This post is not for you. Be on your merry way and enjoy ho ho ho’ing on Christmas. Enjoy the holidays, but please understand that some of us are less than enthusiastic about this time of year. We are not being irritable or depressed or grumpy to cramp your holiday style–we really just don’t like the festivities or all the hoopla surrounding them. It’s hard not to be a fan of Christmas and endure this season. Cut us some slack if we aren’t as holly or as jolly as you wish we’d be. We want you to enjoy the holidays, at least I do, but it’s just not the same for us. For those of you who hate Christmas as I once did, spiraling into depression the minute you hear the first Christmas carol of the year, or who are indifferent to it at best as I am this year, this post is for you. I’ve done a post on depression at Christmas time before, and while I think it’s still a solid piece, I wanted to write one that is more in tune with how I’m feeling now.
I don’t hate Christmas this year. Quite honestly, until this week, I didn’t give a fuck that it was happening. But, somehow, this week, I’ve started to become more irritated at the pervasiveness of Christmas, and I’m counting the days until it’s actually over. In addition, the depression is starting to creep back in as well. I start thinking about how shitty my family life was when I was a kid and how I wouldn’t go back to that time of my life for anything. I’m thinking about how I don’t have a family of my own and how, even though I know it’s not true, it feels like I’m the only person in that situation. To make matters worse (for me), there’s no snow on the ground, my one salvation during this time of year. It’s also that it’s close to the end of the year which means thinking of all the things I have not accomplished this year. I won’t do resolutions because I think they’re bullshit, but I will be thinking of things I intended to do this year, but never did. There are two times I think about the futility of my life, and this is one of them*. The world looks a bit grayer than it did last week, and despite my best efforts, I’m experiencing depression around Christmas. Again. It’s a myth that the number of suicides rise during the holiday season, but that doesn’t mean that people don’t get extra-lonely and/or depressed around this time.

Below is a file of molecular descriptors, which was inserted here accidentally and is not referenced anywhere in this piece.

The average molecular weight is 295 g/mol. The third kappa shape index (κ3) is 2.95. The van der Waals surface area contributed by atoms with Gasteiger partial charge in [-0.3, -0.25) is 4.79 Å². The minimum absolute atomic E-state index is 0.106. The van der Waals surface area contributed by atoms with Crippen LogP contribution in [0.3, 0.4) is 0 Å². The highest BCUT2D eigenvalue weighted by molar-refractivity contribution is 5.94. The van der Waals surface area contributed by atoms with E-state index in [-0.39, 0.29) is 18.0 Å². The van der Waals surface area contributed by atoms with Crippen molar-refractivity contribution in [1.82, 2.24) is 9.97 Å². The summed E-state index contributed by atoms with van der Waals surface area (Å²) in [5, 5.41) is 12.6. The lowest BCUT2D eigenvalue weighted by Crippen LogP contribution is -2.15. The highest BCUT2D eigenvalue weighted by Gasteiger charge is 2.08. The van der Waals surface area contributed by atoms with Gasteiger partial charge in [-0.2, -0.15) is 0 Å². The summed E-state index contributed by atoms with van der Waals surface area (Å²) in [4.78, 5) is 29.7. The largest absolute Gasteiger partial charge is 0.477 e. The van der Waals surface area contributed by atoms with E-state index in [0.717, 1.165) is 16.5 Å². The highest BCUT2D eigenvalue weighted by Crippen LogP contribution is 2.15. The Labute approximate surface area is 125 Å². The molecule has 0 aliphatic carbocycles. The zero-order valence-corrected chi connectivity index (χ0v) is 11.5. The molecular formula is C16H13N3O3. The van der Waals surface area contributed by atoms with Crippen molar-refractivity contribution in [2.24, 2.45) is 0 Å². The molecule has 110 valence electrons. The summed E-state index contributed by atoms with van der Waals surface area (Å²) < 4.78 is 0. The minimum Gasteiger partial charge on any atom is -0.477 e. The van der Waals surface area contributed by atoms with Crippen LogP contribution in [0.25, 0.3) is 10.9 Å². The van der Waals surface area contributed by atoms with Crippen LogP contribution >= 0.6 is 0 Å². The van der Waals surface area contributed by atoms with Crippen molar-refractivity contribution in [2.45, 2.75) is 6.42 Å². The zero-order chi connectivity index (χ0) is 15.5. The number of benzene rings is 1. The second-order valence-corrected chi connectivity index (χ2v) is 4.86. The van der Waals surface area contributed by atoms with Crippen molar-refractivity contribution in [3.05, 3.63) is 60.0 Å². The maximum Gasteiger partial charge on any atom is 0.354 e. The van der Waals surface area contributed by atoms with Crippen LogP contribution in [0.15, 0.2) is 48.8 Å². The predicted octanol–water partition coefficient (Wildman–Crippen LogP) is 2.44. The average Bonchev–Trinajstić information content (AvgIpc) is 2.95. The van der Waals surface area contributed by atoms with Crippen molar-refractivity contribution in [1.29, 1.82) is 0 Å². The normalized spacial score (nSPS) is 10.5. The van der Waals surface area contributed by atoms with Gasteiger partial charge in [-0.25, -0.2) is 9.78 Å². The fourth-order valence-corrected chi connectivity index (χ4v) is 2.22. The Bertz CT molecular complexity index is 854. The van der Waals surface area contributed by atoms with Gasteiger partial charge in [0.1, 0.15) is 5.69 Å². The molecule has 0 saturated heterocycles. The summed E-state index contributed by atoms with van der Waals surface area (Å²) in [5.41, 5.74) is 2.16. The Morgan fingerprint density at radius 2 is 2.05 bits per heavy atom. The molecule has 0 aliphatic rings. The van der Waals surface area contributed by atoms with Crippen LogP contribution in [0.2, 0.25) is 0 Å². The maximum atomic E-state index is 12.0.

So, in yesterday’s post, I did the big reveal of the one Christmas song I like, but I took my sweet time getting there. I barely scratched the surface of my love for O Holy Night, so I am now going to bombard you with at least a dozen more*. As I noted, I find most of the standard Christmas songs (and the newer ones) to be too something or the other for me (treacly, jolly, boring, etc.), but O Holy Night has always stirred my soul. I started posting favorite versions of it many years ago, partly as a joke, but partly as my way to combat the negativity that I felt during the holiday season (which I wrote about a few posts back).